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Wells Cathedral

Rainwater falls on the Mendips and then ‘pots’ of water are formed where the water is pushed up by geological formations. The area dates to 3000 yrs BC with a neolithic settlement and even today there is water bubbling up continually. It’s in the garden at the front entrance to the cathedral and beside the main high street of Wells where there are streams of water running downhill in the narrow street.

There are three possible arches to pass through to reach the cathedral Green large and very quiet. First I visit the ‘Deans Garden’ for no better reason than that it is open today. The garden creator is no less than the father of English botany and volunteers have restored the garden to splendour.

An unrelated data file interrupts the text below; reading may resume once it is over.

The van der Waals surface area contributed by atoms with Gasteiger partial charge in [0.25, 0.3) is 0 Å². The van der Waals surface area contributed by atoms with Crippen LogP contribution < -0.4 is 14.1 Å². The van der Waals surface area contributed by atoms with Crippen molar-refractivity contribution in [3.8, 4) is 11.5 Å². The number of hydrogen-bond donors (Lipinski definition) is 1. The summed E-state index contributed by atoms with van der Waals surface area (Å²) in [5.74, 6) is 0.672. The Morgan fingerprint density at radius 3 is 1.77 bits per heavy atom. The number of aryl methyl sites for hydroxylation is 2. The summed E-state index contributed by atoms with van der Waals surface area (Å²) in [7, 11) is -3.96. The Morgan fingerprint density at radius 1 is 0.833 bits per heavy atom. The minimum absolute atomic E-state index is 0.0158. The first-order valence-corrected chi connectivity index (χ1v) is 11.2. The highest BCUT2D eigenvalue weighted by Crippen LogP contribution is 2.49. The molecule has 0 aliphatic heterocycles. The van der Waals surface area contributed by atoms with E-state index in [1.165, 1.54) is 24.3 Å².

However, nothing but nothing prepares you for the grandeur of the west front. This cathedral is in all the textbooks because when its’ West tower started to lean, great scissor arches were placed inside the cathedral by a medieval architect around 1338. Then there’s the cathedral clock where knights have been knocking one another off their horses for hundreds of years on the hour every hour and enchanting many children in the process who sit and wait for it to happen.

There are yellow and red stained glass windows at the rear and I learn that the large stained glass window of Jesse escaped destruction during the Civil War. Today the sun still filters through these ancient colours and lands like magic on the interior of the stone cathedral.